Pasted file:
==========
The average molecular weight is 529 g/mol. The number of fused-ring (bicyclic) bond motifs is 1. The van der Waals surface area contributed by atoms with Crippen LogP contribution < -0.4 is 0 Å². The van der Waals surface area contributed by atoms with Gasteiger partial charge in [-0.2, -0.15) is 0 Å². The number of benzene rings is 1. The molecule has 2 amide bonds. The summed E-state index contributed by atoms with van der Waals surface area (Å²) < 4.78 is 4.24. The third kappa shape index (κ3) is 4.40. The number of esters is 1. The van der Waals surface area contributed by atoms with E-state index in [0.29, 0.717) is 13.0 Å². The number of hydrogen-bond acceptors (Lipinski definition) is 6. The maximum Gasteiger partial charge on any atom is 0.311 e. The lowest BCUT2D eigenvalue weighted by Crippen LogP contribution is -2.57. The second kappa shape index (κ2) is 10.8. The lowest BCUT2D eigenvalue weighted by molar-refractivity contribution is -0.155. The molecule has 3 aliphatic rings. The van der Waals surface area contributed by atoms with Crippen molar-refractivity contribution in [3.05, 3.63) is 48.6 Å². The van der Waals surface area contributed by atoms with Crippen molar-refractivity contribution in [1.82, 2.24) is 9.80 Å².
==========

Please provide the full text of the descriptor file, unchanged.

The average molecular weight is 529 g/mol. The number of fused-ring (bicyclic) bond motifs is 1. The van der Waals surface area contributed by atoms with Crippen LogP contribution < -0.4 is 0 Å². The van der Waals surface area contributed by atoms with Gasteiger partial charge in [-0.2, -0.15) is 0 Å². The number of benzene rings is 1. The molecule has 2 amide bonds. The summed E-state index contributed by atoms with van der Waals surface area (Å²) < 4.78 is 4.24. The third kappa shape index (κ3) is 4.40. The number of esters is 1. The van der Waals surface area contributed by atoms with E-state index in [0.29, 0.717) is 13.0 Å². The number of hydrogen-bond acceptors (Lipinski definition) is 6. The maximum Gasteiger partial charge on any atom is 0.311 e. The lowest BCUT2D eigenvalue weighted by Crippen LogP contribution is -2.57. The second kappa shape index (κ2) is 10.8. The lowest BCUT2D eigenvalue weighted by molar-refractivity contribution is -0.155. The molecule has 3 aliphatic rings. The van der Waals surface area contributed by atoms with Crippen molar-refractivity contribution in [3.05, 3.63) is 48.6 Å². The van der Waals surface area contributed by atoms with Crippen molar-refractivity contribution in [1.82, 2.24) is 9.80 Å².